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EP0412595A1 - Antiherpetic agents - Google Patents

Antiherpetic agents

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Publication number
EP0412595A1
EP0412595A1 EP19900202029 EP90202029A EP0412595A1 EP 0412595 A1 EP0412595 A1 EP 0412595A1 EP 19900202029 EP19900202029 EP 19900202029 EP 90202029 A EP90202029 A EP 90202029A EP 0412595 A1 EP0412595 A1 EP 0412595A1
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EP
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Patent type
Prior art keywords
example
step
solution
histidyl
compound
Prior art date
Legal status (The legal status is an assumption and is not a legal conclusion. Google has not performed a legal analysis and makes no representation as to the accuracy of the status listed.)
Withdrawn
Application number
EP19900202029
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German (de)
French (fr)
Inventor
Richard L. Tolman
Wallace T. Ashton
Mu Tsu Wu
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Merck Sharp & Dohme Corp
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Merck Sharp & Dohme Corp
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    • CCHEMISTRY; METALLURGY
    • C07ORGANIC CHEMISTRY
    • C07DHETEROCYCLIC COMPOUNDS
    • C07D233/00Heterocyclic compounds containing 1,3-diazole or hydrogenated 1,3-diazole rings, not condensed with other rings
    • C07D233/54Heterocyclic compounds containing 1,3-diazole or hydrogenated 1,3-diazole rings, not condensed with other rings having two double bonds between ring members or between ring members and non-ring members
    • C07D233/64Heterocyclic compounds containing 1,3-diazole or hydrogenated 1,3-diazole rings, not condensed with other rings having two double bonds between ring members or between ring members and non-ring members with substituted hydrocarbon radicals attached to ring carbon atoms, e.g. histidine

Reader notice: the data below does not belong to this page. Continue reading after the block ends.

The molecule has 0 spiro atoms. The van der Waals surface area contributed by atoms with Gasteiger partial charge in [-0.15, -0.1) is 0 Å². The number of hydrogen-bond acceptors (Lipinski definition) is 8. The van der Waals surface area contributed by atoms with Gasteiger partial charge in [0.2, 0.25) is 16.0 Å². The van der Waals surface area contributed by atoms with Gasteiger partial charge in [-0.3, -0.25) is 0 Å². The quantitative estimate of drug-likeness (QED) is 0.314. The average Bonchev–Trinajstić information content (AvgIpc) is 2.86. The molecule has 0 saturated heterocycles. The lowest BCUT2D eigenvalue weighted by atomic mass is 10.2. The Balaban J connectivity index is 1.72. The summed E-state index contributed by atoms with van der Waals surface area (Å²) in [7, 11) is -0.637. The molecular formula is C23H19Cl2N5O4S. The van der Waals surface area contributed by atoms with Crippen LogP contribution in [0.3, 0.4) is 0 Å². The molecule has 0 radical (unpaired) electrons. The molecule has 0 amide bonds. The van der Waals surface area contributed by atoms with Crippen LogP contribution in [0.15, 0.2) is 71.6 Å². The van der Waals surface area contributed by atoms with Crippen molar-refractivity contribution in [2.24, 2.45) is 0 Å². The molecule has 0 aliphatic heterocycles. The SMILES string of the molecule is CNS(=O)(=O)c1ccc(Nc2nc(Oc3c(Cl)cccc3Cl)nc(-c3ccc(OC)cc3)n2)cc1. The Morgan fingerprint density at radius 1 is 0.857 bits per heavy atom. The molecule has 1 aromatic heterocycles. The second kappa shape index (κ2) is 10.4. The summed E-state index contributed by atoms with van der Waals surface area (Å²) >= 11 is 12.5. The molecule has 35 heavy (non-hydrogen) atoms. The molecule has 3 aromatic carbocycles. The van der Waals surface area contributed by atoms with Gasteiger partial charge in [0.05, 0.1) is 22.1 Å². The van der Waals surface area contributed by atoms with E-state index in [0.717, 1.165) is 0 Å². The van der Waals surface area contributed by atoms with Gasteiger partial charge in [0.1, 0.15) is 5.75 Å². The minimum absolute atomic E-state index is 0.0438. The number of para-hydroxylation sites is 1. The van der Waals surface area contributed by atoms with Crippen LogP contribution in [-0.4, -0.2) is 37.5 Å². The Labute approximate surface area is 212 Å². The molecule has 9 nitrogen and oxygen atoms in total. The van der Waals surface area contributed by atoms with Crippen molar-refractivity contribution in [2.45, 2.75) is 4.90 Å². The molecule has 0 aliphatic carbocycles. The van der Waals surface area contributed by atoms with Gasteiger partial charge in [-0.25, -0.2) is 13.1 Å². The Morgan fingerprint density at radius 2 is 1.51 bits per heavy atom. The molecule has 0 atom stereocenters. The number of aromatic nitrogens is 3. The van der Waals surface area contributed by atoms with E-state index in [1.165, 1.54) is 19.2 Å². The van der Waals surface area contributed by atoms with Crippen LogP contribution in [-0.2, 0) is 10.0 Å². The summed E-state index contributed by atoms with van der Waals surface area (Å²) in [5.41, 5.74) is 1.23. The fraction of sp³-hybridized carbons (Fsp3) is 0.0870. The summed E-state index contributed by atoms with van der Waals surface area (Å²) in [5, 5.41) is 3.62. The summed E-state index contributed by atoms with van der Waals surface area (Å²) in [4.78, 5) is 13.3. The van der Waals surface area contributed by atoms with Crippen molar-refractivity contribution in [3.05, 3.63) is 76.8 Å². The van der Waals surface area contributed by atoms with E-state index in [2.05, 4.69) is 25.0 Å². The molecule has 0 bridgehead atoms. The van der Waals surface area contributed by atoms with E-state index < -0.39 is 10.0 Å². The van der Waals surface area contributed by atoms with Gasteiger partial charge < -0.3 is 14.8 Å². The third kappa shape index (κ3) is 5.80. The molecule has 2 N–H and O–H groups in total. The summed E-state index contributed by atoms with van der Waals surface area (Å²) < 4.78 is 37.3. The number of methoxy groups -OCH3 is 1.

• CCHEMISTRY; METALLURGY
    • C07ORGANIC CHEMISTRY
    • C07KPEPTIDES
    • C07K5/00Peptides containing up to four amino acids in a fully defined sequence; Derivatives thereof
    • C07K5/04Peptides containing up to four amino acids in a fully defined sequence; Derivatives thereof containing only normal peptide links
    • C07K5/06Dipeptides
    • C07K5/06104Dipeptides with the first amino acid being acidic
    • C07K5/06113Asp- or Asn-amino acid
    • CCHEMISTRY; METALLURGY
    • C07ORGANIC CHEMISTRY
    • C07KPEPTIDES
    • C07K5/00Peptides containing up to four amino acids in a fully defined sequence; Derivatives thereof
    • C07K5/04Peptides containing up to four amino acids in a fully defined sequence; Derivatives thereof containing only normal peptide links
    • C07K5/06Dipeptides
    • C07K5/06139Dipeptides with the first amino acid being heterocyclic
    • CCHEMISTRY; METALLURGY
    • C07ORGANIC CHEMISTRY
    • C07KPEPTIDES
    • C07K5/00Peptides containing up to four amino acids in a fully defined sequence; Derivatives thereof
    • C07K5/04Peptides containing up to four amino acids in a fully defined sequence; Derivatives thereof containing only normal peptide links
    • C07K5/06Dipeptides
    • C07K5/06139Dipeptides with the first amino acid being heterocyclic
    • C07K5/06147Dipeptides with the first amino acid being heterocyclic and His-amino acid; Derivatives thereof
    • AHUMAN NECESSITIES
    • A61MEDICAL OR VETERINARY SCIENCE; HYGIENE
    • A61KPREPARATIONS FOR MEDICAL, DENTAL, OR TOILET PURPOSES
    • A61K38/00Medicinal preparations containing peptides

Abstract

A series of carboxyl-containing N-alkyldipeptides have been found to possess antiviral potency - specifically against herpes simplex virus - by selectively inhibiting the viral ribonucleotide reductase enzyme.

Description

    BACKGROUND OF THE INVENTION
  • [0001]
    Herpes simplex viruses (HSV) cause a wide spectrum of diseases ranging from mild to severe mucosal lesions, keratitis, and encephalitis. Both HSV types 1 and 2 are widely distributed in the western adult population, with reported exposure rates to HSV-1 estimated to be as high as 90%. The recent and rapid increase in the number of genital HSV infections is reflected by serology studies which indicate that 15-35% of the North American adult population have been exposed to HSV 2.